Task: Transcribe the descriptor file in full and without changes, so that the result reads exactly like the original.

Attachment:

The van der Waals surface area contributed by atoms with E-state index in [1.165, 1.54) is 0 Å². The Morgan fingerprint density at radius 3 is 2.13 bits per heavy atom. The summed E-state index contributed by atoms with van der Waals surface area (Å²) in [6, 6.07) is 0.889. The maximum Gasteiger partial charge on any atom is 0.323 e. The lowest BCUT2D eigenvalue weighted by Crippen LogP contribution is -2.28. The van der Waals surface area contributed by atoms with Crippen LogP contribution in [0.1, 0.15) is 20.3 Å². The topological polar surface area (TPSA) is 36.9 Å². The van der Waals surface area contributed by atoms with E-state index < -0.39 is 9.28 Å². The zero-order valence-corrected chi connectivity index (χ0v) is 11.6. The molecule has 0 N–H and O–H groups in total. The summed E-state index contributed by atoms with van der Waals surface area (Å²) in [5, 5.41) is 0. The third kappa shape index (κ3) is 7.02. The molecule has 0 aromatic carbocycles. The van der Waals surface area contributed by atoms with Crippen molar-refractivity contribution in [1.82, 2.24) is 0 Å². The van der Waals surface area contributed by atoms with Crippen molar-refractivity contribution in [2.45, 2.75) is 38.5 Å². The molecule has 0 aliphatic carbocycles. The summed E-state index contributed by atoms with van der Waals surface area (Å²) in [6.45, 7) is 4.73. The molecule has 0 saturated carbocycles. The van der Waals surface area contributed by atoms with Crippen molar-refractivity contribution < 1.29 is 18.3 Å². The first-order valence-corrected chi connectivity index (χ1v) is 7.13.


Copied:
The van der Waals surface area contributed by atoms with E-state index in [1.165, 1.54) is 0 Å². The Morgan fingerprint density at radius 3 is 2.13 bits per heavy atom. The summed E-state index contributed by atoms with van der Waals surface area (Å²) in [6, 6.07) is 0.889. The maximum Gasteiger partial charge on any atom is 0.323 e. The lowest BCUT2D eigenvalue weighted by Crippen LogP contribution is -2.28. The van der Waals surface area contributed by atoms with Crippen LogP contribution in [0.1, 0.15) is 20.3 Å². The topological polar surface area (TPSA) is 36.9 Å². The van der Waals surface area contributed by atoms with E-state index < -0.39 is 9.28 Å². The zero-order valence-corrected chi connectivity index (χ0v) is 11.6. The molecule has 0 N–H and O–H groups in total. The summed E-state index contributed by atoms with van der Waals surface area (Å²) in [5, 5.41) is 0. The third kappa shape index (κ3) is 7.02. The molecule has 0 aromatic carbocycles. The van der Waals surface area contributed by atoms with Crippen molar-refractivity contribution in [1.82, 2.24) is 0 Å². The van der Waals surface area contributed by atoms with Crippen molar-refractivity contribution in [2.45, 2.75) is 38.5 Å². The molecule has 0 aliphatic carbocycles. The summed E-state index contributed by atoms with van der Waals surface area (Å²) in [6.45, 7) is 4.73. The molecule has 0 saturated carbocycles. The van der Waals surface area contributed by atoms with Crippen molar-refractivity contribution < 1.29 is 18.3 Å². The first-order valence-corrected chi connectivity index (χ1v) is 7.13.